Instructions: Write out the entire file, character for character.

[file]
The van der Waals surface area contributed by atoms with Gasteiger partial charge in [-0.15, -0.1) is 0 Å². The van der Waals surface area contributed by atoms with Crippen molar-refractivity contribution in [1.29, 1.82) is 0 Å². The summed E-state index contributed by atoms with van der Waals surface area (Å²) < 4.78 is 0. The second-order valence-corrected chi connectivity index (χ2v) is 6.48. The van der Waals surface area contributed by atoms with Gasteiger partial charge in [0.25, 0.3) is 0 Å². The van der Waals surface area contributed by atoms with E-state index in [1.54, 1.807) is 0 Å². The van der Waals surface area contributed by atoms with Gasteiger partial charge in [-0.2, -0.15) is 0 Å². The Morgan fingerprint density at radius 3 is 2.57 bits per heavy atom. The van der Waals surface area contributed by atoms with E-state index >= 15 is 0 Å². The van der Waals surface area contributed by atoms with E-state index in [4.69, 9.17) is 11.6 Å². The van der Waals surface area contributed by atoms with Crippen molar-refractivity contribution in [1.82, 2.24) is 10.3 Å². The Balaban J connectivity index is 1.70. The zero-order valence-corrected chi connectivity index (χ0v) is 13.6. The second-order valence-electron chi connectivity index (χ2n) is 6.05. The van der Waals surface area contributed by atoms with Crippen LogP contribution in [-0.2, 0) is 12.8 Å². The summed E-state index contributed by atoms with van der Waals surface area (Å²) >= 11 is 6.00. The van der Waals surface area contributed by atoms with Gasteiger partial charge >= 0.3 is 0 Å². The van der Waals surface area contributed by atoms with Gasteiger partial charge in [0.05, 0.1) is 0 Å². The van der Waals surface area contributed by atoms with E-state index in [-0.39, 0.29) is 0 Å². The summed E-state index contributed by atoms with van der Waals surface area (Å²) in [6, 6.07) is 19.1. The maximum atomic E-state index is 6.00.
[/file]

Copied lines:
The van der Waals surface area contributed by atoms with Gasteiger partial charge in [-0.15, -0.1) is 0 Å². The van der Waals surface area contributed by atoms with Crippen molar-refractivity contribution in [1.29, 1.82) is 0 Å². The summed E-state index contributed by atoms with van der Waals surface area (Å²) < 4.78 is 0. The second-order valence-corrected chi connectivity index (χ2v) is 6.48. The van der Waals surface area contributed by atoms with Gasteiger partial charge in [0.25, 0.3) is 0 Å². The van der Waals surface area contributed by atoms with E-state index in [1.54, 1.807) is 0 Å². The van der Waals surface area contributed by atoms with Gasteiger partial charge in [-0.2, -0.15) is 0 Å². The Morgan fingerprint density at radius 3 is 2.57 bits per heavy atom. The van der Waals surface area contributed by atoms with E-state index >= 15 is 0 Å². The van der Waals surface area contributed by atoms with E-state index in [4.69, 9.17) is 11.6 Å². The van der Waals surface area contributed by atoms with Crippen molar-refractivity contribution in [1.82, 2.24) is 10.3 Å². The Balaban J connectivity index is 1.70. The zero-order valence-corrected chi connectivity index (χ0v) is 13.6. The second-order valence-electron chi connectivity index (χ2n) is 6.05. The van der Waals surface area contributed by atoms with Crippen LogP contribution in [-0.2, 0) is 12.8 Å². The summed E-state index contributed by atoms with van der Waals surface area (Å²) >= 11 is 6.00. The van der Waals surface area contributed by atoms with Gasteiger partial charge >= 0.3 is 0 Å². The van der Waals surface area contributed by atoms with Gasteiger partial charge in [0.05, 0.1) is 0 Å². The van der Waals surface area contributed by atoms with E-state index in [-0.39, 0.29) is 0 Å². The summed E-state index contributed by atoms with van der Waals surface area (Å²) in [6, 6.07) is 19.1. The maximum atomic E-state index is 6.00.